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DigiCULT 49
interpretation, alternative and evidence' in RTD con-
centrating on advanced 3D/VR/AR applications. In
particular, Doerr urged that the theme, as stated on
the online consultation platform, `does not touch the
question of the scientific value. A VR representation,
e.g. of Troy, has no scientific value, if the parts can-
not be connected to evidence, alternative representa-
tion and references.' To prevent any technology-driven
approach, the overall question should be: `When will
these things be useful for research and education?
Then the true challenges will appear.' For example, `a
scholarly useful product must have a lifecycle of dec-
ades, not years'.
An Italian archivist envisaged that over the next 10
years the current wave in experimenting with vir-
tual reality technologies in archaeology would be
extended by applied RTD for other historical peri-
ods and environments. This would include urban his-
tory (urbanism, architecture, etc.) represented as a
3D virtual environment `allowing the user to "see" a
place over time, from ancient to contemporary times'.
Before that, applications with 2D cartography would
`offer more and more opportunities to localise cultur-
al heritage in space, linking contemporary cartograph-
ic services online to digitized historical maps'.
The archivist expected that the first generation of
immersive and knowledge-driven VR environments
for the development of historical towns over sever-
al centuries would appear only in 10 years' time, and
would require large interdisciplinary research efforts
`before beginning with the IT issues'. In particular, it
could not be achieved if there were no stable, long-
term collaboration of urban historians from various
disciplines, IT researchers & developers, regional and
city archives, museums and libraries, public adminis-
trations and major tourist associations.
A participant working for a governmental body or
agency addressed issues in the digitisation of heritage
resources that were needed for the creation of novel
information-rich environments. He or she requested
from RTD over the next 10 years to concentrate on
`flexible, standardized, user-friendly and with AI sup-
ported tools for digitisation of ALL kinds of cultural
heritage materials'. The participant saw the main gap
for considerable advances as the fact that technolo-
gy-centred researchers were `missing knowledge about
the nature of cultural objects and about the way cul-
tural heritage organisations are maintaining and creat-
ing their collections'. This hindered considerably the
`integration of available technologies and AI applica-
tions into the design of tools and systems'.
The participant outlined a three-step plan, how this
should be addressed, and the time needed to achieve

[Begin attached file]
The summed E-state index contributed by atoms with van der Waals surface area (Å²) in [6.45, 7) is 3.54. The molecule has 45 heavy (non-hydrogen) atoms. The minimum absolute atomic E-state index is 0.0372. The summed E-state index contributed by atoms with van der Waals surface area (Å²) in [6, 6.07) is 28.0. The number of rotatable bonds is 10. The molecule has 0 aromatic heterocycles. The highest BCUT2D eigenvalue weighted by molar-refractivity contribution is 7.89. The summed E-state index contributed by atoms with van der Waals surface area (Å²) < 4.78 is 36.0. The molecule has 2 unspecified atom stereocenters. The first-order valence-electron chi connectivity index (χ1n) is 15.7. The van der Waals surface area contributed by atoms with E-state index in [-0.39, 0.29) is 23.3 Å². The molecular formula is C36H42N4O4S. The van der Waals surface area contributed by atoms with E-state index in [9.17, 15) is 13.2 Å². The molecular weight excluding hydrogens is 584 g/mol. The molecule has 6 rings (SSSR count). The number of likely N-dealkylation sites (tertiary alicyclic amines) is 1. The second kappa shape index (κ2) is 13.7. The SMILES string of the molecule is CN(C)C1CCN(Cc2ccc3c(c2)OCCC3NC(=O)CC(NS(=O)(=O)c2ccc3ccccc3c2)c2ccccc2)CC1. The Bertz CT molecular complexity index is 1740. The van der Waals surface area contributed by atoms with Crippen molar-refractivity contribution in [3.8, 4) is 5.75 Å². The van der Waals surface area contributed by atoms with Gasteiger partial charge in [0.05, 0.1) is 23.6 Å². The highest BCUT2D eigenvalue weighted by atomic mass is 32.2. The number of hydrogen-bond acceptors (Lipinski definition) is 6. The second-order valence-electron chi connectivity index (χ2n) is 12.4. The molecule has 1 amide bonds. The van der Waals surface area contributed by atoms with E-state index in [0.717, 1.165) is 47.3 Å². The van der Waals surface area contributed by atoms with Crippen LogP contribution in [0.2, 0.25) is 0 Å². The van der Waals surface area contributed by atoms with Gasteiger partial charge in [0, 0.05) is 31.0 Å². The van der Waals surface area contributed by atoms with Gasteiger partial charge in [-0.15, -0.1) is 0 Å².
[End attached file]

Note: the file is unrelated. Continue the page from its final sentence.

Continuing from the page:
State-of-the-Art in 3D/VR/AR
Given the predominant focus of our forum's
participants on 3D technologies, we thought it
useful to give the following three examples of
state-of-the-art research and development that uses
3D objects and environments for virtual, augment-
ed or mixed-reality applications. Links to three
further interesting projects in this RTD area are
added.
La scena di Puccini
One of the most intriguing recent works in this
area is the exhibition `La scena di Puccini', which
took place from September 2003 to February
2004 at the Ragghianti Foundation in Lucca, Ita-
ly. The exhibition was developed by Sensing Plac-
es, an offspring of M.I.T., led by Flavia Sparacino
in close cooperation with opera scenography and
subject-matter experts from the La Scala Opera
theatre in Milan. They strived not only to give
life to the original opera set designs and illustra-
tions of the main characters in full costume, but,
in fact, to develop a model for the museum of the
future. Sensing Places transformed the drawings of
numerous set designs and characters into animat-
ed 3D computer reconstructions, with the char-
acters moving and singing famous arias, and the
costumes showing a realistic flow and drape. Key
tools for these `reconstructions' were Alias Wave-
front Maya 4.5 for character modelling and ani-
mation, and the Syflex plugin for cloth animation.
Shown in an immersive cinema the animations
were played by custom proprietary software writ-
ten in C++ and DirectX. The networking pro-
grams that connect the screen with an interactive
carpet of light were also based on C++ and used
the RPC communication protocol. Besides the
immersive cinema, other IT-based features of the
exhibition included an interactive table that func-
tioned as a multimedia exhibition catalogue and
novel wearable audio/video guides.
For detailed, richly illustrated descriptions, see
Flavia Sparacino, "La scena di Puccini" (2003),
http://www.sensingplaces.com/papers/puccini
SetDesigner.pdf, and "Scenographies of the
Past and Museums of the Future: From the
Wunderkammer to Body-Driven Interactive
Narrative Spaces" (October 2004),
http://www.sensingplaces.com/papers/acm_
2004_sparacino.pdf
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